Update on the New Zealand Police Rape Case

When I stopped guest blogging Amp kindly said that I could post any further updates about the police rape case that I had been writing about. There hasn’t actually been a major development in the police rape case, but some information that had previously been suppressed is now able to be talked about.

For those of you who don’t know what I’m talking about I wrote a summary a couple of months ago. The short version is that one of New Zealand’s assistant police commissioners* stood trial for rape, alongside two of his former police buddies. They were found not guilty after a three week trial where it was sometimes hard to figure out who the media thought the defendent was (it was called the ‘Louise Nicholas trial’ – even though trials are usually named after the defendents).

I knew, I think a lot New Zealanders knew, that there was more than one accusation of rape against these men. That they were basically using their badges (and their batons) to rape and abuse women with impunity.

There is still a lot of suppressed information in this trial, including information that the jury isn’t allowed to know. Immediately after the verdict some of this suppressed information was posted on my blog. I was then told then that there weren’t just more accusations; there were going to be more trials. That there was a real possibility that the breaches of suppression orders could lead to the judge throwing out the charges against these men, on the grounds they couldn’t get a fair trial.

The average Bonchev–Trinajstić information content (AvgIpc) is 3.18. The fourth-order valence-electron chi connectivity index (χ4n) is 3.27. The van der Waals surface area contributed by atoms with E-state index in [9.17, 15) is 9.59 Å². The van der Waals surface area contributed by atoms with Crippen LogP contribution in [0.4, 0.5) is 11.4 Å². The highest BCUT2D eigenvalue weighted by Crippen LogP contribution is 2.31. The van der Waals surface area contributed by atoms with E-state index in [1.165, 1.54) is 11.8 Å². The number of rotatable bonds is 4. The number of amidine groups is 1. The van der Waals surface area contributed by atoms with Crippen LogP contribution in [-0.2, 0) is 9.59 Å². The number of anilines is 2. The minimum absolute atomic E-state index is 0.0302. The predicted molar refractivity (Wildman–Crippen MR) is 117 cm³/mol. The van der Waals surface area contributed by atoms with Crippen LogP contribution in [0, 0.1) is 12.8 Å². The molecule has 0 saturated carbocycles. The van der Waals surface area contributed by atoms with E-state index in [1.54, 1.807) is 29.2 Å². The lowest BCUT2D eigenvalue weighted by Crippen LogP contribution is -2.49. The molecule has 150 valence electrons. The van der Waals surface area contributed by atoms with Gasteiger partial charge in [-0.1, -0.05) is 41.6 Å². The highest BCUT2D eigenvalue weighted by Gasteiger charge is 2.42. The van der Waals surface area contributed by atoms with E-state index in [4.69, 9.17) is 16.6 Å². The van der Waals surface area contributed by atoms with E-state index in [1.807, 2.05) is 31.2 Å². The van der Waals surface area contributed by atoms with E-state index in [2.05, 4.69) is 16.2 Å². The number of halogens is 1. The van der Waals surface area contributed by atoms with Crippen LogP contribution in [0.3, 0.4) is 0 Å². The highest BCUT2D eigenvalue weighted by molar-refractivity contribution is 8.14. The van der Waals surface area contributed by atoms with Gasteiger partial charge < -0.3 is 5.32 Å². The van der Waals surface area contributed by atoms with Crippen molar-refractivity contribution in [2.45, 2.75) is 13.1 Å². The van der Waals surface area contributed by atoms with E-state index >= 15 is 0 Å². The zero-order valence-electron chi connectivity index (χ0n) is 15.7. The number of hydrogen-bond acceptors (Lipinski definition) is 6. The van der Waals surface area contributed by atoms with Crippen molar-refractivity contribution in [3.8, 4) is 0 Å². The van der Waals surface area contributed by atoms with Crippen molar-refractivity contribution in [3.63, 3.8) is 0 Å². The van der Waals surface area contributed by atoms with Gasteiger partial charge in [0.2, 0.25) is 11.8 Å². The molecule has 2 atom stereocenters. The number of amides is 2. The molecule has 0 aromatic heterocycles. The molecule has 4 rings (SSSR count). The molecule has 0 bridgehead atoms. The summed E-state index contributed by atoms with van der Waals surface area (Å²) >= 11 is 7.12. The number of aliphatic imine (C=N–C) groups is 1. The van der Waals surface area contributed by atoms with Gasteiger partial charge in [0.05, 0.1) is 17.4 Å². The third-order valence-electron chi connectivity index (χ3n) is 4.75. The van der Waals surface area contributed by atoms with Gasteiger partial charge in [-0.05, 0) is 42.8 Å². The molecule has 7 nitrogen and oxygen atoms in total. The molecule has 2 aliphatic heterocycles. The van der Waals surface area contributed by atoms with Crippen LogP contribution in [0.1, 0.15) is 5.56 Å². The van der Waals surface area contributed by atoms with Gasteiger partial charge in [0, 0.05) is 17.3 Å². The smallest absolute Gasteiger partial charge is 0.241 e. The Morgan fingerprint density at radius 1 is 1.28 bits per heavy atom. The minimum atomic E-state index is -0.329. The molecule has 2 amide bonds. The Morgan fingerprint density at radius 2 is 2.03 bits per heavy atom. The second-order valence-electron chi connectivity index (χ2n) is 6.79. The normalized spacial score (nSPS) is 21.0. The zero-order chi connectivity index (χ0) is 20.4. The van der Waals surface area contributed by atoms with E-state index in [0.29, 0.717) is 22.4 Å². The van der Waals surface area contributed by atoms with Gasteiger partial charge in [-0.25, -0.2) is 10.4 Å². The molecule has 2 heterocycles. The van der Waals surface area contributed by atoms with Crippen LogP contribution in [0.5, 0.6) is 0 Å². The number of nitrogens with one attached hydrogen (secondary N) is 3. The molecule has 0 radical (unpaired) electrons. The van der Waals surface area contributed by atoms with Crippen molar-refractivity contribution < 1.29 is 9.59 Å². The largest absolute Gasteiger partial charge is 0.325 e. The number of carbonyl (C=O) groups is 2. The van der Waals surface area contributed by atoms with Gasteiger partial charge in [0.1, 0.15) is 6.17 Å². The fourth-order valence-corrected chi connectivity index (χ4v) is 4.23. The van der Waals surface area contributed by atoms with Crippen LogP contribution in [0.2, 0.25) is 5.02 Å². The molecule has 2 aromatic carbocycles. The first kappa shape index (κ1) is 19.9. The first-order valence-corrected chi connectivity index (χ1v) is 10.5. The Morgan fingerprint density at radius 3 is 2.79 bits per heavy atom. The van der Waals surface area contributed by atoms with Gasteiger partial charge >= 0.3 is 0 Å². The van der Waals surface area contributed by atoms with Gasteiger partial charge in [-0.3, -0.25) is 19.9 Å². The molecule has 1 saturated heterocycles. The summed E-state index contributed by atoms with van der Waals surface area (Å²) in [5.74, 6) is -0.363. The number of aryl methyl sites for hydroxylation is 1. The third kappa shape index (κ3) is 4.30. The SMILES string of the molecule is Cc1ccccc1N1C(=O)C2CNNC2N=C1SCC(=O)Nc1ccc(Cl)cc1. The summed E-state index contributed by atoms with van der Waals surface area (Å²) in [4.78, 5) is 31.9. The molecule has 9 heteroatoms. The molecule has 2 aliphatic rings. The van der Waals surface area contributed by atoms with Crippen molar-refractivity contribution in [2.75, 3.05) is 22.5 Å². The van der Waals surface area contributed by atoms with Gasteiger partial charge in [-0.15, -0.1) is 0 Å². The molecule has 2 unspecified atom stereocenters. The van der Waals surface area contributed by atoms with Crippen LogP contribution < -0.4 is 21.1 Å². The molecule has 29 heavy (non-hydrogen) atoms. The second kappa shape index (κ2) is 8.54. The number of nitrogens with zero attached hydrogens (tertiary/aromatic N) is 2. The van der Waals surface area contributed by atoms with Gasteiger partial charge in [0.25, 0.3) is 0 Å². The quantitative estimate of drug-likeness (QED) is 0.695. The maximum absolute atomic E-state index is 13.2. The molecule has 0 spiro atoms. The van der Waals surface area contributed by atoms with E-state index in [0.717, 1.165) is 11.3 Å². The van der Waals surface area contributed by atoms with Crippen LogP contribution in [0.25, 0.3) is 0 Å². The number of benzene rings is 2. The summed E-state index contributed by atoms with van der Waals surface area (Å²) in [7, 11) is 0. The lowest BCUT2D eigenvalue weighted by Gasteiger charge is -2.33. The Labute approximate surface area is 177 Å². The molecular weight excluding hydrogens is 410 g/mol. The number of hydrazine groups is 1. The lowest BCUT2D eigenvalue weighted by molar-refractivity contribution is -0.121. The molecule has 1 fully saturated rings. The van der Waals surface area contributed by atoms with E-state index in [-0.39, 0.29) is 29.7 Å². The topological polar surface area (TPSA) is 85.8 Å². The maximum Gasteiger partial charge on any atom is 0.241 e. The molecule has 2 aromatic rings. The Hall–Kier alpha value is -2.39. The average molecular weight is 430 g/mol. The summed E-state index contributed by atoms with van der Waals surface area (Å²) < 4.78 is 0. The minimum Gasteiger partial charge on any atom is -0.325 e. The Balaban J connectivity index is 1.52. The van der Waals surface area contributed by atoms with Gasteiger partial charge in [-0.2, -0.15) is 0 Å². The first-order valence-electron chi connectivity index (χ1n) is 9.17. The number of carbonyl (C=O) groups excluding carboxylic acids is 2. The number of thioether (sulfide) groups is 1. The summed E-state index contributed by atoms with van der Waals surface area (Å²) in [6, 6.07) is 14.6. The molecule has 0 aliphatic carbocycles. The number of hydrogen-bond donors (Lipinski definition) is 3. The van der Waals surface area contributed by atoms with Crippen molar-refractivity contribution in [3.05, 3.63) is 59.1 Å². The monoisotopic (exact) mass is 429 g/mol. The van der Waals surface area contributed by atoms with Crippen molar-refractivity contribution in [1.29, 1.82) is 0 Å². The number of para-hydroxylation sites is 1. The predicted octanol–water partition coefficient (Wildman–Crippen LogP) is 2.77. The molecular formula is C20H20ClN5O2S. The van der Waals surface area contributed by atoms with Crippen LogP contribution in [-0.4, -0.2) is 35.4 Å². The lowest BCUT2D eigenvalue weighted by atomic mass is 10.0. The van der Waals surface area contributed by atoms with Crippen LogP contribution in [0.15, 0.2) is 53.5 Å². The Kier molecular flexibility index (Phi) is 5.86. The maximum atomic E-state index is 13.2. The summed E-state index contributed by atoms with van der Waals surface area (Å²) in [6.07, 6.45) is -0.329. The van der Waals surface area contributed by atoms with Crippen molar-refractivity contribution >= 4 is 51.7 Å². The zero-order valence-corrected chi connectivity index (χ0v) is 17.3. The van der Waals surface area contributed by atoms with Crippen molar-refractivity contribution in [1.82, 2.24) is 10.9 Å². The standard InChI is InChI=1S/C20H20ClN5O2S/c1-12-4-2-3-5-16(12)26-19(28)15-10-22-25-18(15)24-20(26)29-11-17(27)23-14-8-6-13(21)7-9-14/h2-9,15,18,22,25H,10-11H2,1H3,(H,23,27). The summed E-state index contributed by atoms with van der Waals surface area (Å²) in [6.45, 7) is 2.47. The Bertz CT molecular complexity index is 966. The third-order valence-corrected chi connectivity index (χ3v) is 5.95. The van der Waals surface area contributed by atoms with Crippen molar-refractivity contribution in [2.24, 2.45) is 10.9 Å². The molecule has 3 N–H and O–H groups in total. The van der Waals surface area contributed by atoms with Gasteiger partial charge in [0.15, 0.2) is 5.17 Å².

I took down information breaking the suppression order on my blog, and on Alas. I believed that any woman who wanted to try and get justice through the court system deserved that right. While I believed that the information I had published would not prevent a fair trial – the judge might.

The fact that there were more trials was also suppressed, and I was told that even mentioning future trials could lead to the rapists’ lawyers arguing that Bob Schollum, Brad Shipton and Clint Rickards weren’t going to be able to get a fair trial (I never did understand that argument, presumably the jury would know there was another trial – because they were at it). So I couldn’t even explain why I was taking the information down.